Another interesting look into Fayette Countys past:
The Fayetteville News
November 30, 1917
Extract from letter of Pvt. Joseph B. Speer, Baker Co., I Camp Lee, Petersburg, VA September 29, 1917
I arrived here this morning, Thursday at 10:30. We didn't leave Ft. Oglethorpe, Ga. till Wednesday on account of transportation. Woudn't send us until they could get a Pullman on fast through train. We were about 30 hours- fast riding, getting here. I passed through tunnels, over mountain passes, across big rivers and saw sights worth seeing, sure had a fine trip and you can't realize what a farewell a soldier gets on leaving his home state in passing through towns where trains stop to get water and change crews.
Many thanks for the ginger cakes, got them just before leaving Fort Oglethorpe and they sure did help out on our trip. We have good fare here, chicken, fish, eggs, butter, ham, coffee, oranges, cake ets., so don't worry on that line. We have the best cook in the whole army, he gets a good price too. Our Captain is the best ever, all of our officers are fine. Our Company is nearly all from Georgia, some from North Carolina.
We are in a fine section of the country and fine people too, just let them find out you are in the Regular Army and 700 miles from home and they invite you to church with them and home with them for dinner, and you will have good times and plenty of friends.
Some Sunday afternoons we go to Richmond or Norfolk and down to the beach where we look out across the deep blue, toward France. It is grand to go out a mile and a half in a small row boat and go aboard a large battleship when at anchor and see the waves coming and get the spray of salt water in your eyes. I want to go across some day.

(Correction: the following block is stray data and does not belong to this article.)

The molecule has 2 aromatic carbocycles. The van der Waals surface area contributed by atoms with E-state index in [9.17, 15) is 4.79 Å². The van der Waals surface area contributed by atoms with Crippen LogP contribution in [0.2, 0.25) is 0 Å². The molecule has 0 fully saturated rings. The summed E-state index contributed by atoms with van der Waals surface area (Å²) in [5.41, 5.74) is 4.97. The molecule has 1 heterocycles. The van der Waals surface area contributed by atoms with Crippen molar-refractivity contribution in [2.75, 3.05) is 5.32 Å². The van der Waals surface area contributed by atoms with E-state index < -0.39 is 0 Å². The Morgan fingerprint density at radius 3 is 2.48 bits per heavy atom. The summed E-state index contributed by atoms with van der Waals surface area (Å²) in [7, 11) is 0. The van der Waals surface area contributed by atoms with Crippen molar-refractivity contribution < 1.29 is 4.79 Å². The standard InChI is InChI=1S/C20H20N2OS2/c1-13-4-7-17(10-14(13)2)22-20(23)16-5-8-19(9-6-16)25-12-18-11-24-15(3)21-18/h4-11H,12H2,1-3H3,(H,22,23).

The Virginia State Fair begins at Richmond 20 miles from here next week and I will get to go.
The car line comes in from 3 cities to Camp Lee- Hopewell, Petersburg and Richmond. Hopewell is what they call a "Mushroom" city, 45,000 people live there and the city is only 8 years old.
Tell the boys to enlist in the Regular Army- Come on, let's do our part. Don't be a Slacker. Do you want your mother, your sister, wife or sweetheart to suffer as so many "over there" are suffering? Don't you want to live in a free democratic country yourself: We have lots of work to do, but come on.
I have seen only one person I ever knew since I left home and that was at a distance.
Article by Betty Anne Sims
Submitted by CB Glover